Photo of Army and Navy Bands at a War Bond Rally in the Hawaiian Armory June 19, 1945. Jazz legend John Coltrane is the saxophone player bottom row far right. Photo courtesy of Museum is US Army Museum of Hawaii (photo #2428), Judith Bowman, Director US Army Museum of Hawaii.
In 1942, the Navy enlisted 5,000 African American musicians, such as trumpeter Clark Terry, saxophonist Von Freeman, and composer Gerald Wilson, successfully creating some of the best jazz bands in the country, helping to end segregation in the Navy. Also of note, Musician First Class James Parsons, trumpeter, was later appointed by President John F. Kennedy as the first African American Federal Judge with permanent tenure.
From the "Golden Age of Bands" to today's technology-driven entertainment, U.S. Navy Band Great Lakes continues "Pride in Service" as a force for global good through community outreach, diversity, recruitment, and honoring those who serve. (source: Navy Band Great Lakes)
This is the captivating history of African-American musicians in the U.S. Navy, and their fight for recognition and social justice. African-Americans have been a part of Navy music since the days of the Colonial Navy, and have played an integral role in the defense of our nation and in boosting the morale of sailors aboard ship and ashore. Exhaustive research by the Navy Band's archive team, in partnership with the Naval History and Heritage Command, has uncovered some surprising and unusual facts about their efforts to integrate the Navy and to be recognized as invaluable contributors to our nation's history and cultural heritage. This story is also told in music, through performances by band members from all units of the Navy Band, and with photos from our archives and the Naval History and Heritage Command. We look forward to presenting this little-known history of African-American Navy musicians!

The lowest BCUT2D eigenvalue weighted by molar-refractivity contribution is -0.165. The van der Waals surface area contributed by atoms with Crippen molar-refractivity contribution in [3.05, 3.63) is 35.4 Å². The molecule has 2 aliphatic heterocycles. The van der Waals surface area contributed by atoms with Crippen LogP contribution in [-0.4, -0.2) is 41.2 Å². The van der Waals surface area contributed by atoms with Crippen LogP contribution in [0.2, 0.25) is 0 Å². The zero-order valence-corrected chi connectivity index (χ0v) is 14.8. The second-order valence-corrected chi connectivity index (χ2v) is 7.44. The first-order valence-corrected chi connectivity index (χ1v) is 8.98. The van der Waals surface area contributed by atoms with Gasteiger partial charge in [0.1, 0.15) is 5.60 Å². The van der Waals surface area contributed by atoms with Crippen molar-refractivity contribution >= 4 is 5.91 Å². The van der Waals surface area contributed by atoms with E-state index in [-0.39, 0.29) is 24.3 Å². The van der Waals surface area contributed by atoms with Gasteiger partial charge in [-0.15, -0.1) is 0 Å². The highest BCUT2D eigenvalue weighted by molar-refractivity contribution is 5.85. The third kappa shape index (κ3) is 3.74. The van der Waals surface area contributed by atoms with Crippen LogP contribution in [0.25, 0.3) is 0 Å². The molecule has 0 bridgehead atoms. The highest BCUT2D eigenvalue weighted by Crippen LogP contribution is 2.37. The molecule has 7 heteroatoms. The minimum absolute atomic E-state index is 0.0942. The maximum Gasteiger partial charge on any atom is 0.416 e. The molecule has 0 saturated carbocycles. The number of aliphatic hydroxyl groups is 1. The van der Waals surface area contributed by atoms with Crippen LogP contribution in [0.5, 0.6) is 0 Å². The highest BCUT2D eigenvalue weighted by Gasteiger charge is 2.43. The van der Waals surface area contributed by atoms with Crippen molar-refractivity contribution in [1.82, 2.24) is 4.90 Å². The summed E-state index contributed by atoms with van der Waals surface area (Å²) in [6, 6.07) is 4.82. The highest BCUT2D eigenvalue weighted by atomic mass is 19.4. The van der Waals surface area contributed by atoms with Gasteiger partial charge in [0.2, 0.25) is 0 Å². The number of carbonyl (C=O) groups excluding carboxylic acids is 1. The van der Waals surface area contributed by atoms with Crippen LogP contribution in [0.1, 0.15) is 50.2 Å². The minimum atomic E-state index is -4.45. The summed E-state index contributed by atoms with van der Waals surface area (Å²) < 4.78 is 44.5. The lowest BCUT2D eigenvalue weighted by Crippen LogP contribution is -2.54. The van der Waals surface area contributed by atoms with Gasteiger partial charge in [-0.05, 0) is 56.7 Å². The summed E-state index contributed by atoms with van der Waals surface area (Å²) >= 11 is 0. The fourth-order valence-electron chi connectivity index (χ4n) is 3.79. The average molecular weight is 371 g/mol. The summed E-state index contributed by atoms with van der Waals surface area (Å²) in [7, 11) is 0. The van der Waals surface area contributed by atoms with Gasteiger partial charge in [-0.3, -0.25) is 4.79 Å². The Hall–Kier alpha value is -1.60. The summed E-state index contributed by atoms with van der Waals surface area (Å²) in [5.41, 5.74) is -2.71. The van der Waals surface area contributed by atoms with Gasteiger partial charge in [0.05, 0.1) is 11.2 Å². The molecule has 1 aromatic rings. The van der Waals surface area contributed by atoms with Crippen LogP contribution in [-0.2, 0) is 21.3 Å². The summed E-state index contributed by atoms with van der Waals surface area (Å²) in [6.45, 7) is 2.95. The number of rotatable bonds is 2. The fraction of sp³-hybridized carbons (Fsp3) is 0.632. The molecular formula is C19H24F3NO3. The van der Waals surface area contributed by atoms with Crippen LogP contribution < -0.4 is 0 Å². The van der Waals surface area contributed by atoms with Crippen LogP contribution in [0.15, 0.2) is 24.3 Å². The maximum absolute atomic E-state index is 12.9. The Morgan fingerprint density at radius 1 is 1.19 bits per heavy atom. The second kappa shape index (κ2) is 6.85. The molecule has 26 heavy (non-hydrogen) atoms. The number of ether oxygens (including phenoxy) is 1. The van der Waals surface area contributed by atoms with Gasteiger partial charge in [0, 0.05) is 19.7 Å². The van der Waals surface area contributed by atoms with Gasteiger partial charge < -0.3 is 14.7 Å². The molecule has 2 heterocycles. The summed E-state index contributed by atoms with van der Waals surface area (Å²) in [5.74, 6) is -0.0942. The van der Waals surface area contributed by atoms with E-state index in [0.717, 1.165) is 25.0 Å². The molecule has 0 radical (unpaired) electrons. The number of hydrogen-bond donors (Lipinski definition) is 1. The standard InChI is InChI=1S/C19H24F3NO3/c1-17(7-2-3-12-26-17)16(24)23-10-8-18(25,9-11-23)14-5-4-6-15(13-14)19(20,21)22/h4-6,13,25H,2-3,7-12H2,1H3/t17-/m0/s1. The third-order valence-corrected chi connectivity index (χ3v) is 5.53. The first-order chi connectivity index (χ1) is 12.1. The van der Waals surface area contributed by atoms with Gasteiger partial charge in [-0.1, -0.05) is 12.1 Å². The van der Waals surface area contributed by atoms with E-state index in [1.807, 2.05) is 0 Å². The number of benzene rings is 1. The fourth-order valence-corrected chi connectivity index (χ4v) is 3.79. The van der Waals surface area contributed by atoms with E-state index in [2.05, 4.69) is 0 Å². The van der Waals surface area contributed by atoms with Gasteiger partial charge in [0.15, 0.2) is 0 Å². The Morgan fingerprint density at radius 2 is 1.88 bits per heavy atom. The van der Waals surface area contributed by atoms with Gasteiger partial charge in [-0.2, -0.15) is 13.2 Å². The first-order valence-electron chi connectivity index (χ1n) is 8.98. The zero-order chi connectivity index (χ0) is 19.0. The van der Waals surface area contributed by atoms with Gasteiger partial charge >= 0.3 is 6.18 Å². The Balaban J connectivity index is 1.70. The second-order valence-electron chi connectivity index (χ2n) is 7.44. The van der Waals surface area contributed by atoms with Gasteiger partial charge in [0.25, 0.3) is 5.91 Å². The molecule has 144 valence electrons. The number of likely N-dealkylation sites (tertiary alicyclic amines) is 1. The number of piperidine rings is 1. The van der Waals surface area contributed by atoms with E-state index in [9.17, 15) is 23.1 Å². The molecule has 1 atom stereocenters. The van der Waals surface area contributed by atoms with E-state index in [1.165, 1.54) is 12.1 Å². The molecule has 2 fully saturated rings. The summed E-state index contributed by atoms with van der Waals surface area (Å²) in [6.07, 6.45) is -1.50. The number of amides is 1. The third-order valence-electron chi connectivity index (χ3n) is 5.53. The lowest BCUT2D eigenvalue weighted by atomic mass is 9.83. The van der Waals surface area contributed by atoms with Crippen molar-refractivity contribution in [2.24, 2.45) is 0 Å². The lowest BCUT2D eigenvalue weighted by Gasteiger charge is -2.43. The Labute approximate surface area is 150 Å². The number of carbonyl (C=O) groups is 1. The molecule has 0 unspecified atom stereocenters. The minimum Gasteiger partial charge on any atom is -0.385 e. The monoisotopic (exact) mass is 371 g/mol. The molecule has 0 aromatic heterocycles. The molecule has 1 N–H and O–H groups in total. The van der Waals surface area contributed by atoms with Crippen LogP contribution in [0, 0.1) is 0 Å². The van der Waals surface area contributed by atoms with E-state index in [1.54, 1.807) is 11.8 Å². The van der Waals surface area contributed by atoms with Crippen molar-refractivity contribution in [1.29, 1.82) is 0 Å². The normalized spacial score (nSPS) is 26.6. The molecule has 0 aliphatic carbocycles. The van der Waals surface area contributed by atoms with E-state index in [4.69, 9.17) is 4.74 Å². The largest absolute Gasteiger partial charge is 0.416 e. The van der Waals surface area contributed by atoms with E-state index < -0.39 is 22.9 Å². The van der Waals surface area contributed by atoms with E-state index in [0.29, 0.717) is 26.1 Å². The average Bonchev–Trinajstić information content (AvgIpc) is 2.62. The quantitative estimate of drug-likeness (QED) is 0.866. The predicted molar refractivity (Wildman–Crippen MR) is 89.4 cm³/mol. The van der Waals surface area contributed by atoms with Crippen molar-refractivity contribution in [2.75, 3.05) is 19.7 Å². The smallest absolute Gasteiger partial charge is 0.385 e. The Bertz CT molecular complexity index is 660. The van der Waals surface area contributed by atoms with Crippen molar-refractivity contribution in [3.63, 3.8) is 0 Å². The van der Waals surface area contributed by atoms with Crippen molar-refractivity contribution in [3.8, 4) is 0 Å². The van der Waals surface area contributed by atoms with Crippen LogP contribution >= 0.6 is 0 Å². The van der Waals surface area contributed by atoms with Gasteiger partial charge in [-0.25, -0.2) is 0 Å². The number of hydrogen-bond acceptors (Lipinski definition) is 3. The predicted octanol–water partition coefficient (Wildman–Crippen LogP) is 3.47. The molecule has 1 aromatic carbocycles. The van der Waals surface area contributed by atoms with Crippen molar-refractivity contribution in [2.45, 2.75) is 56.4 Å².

Navy Pioneers: A History of African Americans in the Navy Music Program